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Posts Tagged ‘eviction notice’

Illinois First District Appellate Court Sanctions Use of Move In Fees For Chicago Leases

Written by Kreisler-Law-PC on . Posted in attorney fees, Chicago Residential Landlord and Tenant Ordinance, holding security deposits, mandatory requirements, minor violation, non-refundable move-in fee, nonpayment of monthly rent, RLTO, tenant's attorney fees

The Chicago Residential Landlord and Tenant Ordinance (“RLTO”) contains many mandatory requirements as to the holding of security deposits by landlords to which the ordinance applies. Any violation of those provisions, even an unintentional or minor violation, comes with a penalty of double the entire security deposit and makes the landlord liable to pay the tenant’s attorney fees for enforcement. Because of this, it has become increasingly common for Chicago landlords to cease the formerly widespread practice of requiring a security deposit, typically in the amount of one month’s rent, for every lease. Many landlords instead are now requiring a non-refundable “move in” fee, usually in the amount of a fraction of a month’s rent.

The recent Illinois First District Appellate Court decision in Steenes v MAC Property Management sanctions the new move-in fee practice. In Steenes, the Appellate Court affirmed a lower court decision that a $350.00 non-refundable move in fee was permissible in the case of a lease providing for rent in the amount of $715.00 per month. The court concluded that the $350.00 fee was “a ‘charge’ made in return for plaintiff’s moving into her unit, which would cover defendants’ resulting expense, time, and the interruption of business related to the move.” The Court’s reasoning was based upon its finding that the “amount of the move-in fee appears inadequate to be considered as security for any nonpayment of monthly rent or secure…” tenant’s performance of the lease terms. Because the move-in fee was expressly made non-refundable, the Court found that the fee could not be considered “as a surety for either unpaid rent or compensation for damage to the apartment” and thus was not a security deposit under RLTO.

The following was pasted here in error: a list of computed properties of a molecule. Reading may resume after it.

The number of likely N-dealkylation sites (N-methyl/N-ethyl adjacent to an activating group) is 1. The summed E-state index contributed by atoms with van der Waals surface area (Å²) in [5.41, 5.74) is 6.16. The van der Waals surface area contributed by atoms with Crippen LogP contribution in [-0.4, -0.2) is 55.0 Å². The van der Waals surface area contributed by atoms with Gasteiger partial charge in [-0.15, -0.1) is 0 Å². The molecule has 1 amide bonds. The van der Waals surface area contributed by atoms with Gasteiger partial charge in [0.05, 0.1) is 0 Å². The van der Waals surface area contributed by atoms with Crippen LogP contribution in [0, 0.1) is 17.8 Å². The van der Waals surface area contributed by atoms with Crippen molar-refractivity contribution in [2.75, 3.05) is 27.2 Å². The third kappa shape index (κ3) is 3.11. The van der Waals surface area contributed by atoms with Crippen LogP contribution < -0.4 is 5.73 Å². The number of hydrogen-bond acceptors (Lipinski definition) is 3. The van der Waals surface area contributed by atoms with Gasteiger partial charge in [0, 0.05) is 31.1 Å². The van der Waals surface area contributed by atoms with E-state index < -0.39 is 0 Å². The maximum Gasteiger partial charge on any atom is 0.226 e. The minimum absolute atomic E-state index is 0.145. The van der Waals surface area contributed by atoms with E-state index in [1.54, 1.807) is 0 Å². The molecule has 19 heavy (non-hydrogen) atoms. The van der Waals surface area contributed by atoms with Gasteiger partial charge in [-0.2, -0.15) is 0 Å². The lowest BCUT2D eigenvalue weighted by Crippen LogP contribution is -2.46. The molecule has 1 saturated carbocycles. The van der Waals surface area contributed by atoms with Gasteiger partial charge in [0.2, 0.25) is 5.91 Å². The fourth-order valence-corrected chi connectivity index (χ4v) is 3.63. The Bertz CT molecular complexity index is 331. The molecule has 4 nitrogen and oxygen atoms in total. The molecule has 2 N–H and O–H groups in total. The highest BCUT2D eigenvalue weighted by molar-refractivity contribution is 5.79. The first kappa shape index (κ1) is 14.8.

Feel free to contact an experienced Illinois landlord law attorney at Kreisler Law if you have questions about how to properly serve eviction notices or any other area of the laws governing landlords and tenants.

A Word of Caution for Illinois Landlords – “Actual Possession” Doesn’t Have its Common Sense Meaning in an Illinois Eviction

Written by Kreisler-Law-PC on . Posted in eviction court, Five Day notice, Illinois Eviction Statute, Illinois Forcible Entry and Detainer Act, Real Estate, Termination Notice

Many Illinois landlords have been surprised to learn for the first time when they appear in eviction court that the words of the Illinois Forcible Entry and Detainer Act (the Illinois Eviction Statute) and the Proof of Service sections of common printed forms of tenancy termination forms regarding Service Posting do not, in fact, have their common sense meaning.  Section 5/9-104 of the Illinois Eviction Statute and common published forms provide that notices may be served by “posting the same on the premises” under the situation where “no one is in actual possession of the premises.”


Using the common meaning of the terms, many Illinois landlords have concluded that if when they go to serve a Five Day or other notice on the tenant and no one is home, then they can serve the notice by simply tacking it up or “posting” the notice on the front door or entry of the premises.  They proceed to sit out the notice period and then file suit for eviction.  Only when they finally appear before the judge at trial (often five weeks or more after visiting the tenant to serve the notice) do they find out that the Eviction Statute simply does not mean what it appears to say.  Instead, they are informed by the eviction judge that the Illinois Appellate Court has held the real meaning of the Statute in that a Five Day or other termination notice may be served by posting it, only if the tenant has actually moved out.  Service by posting is not good service where the tenant has not actually moved out of the premises, but is avoiding service or is simply not home when the landlord comes to call.


Unfortunately, the consequence to the landlord is severe.  His suit for eviction is dismissed, and he must start again from square one, with the service of a new Notice to Terminate the Tenancy.  The only consolation to Cook County landlords is that many of the Cook County eviction judges are willing to provide, in the dismissal order, that the filing fees of a new action, based upon a newly served Termination Notice, are waived.


Feel free to contact an experienced Illinois landlord eviction law attorney at Kreisler Law, if you have questions about how to properly serve eviction notices or any other area of the laws governing landlords and tenants.

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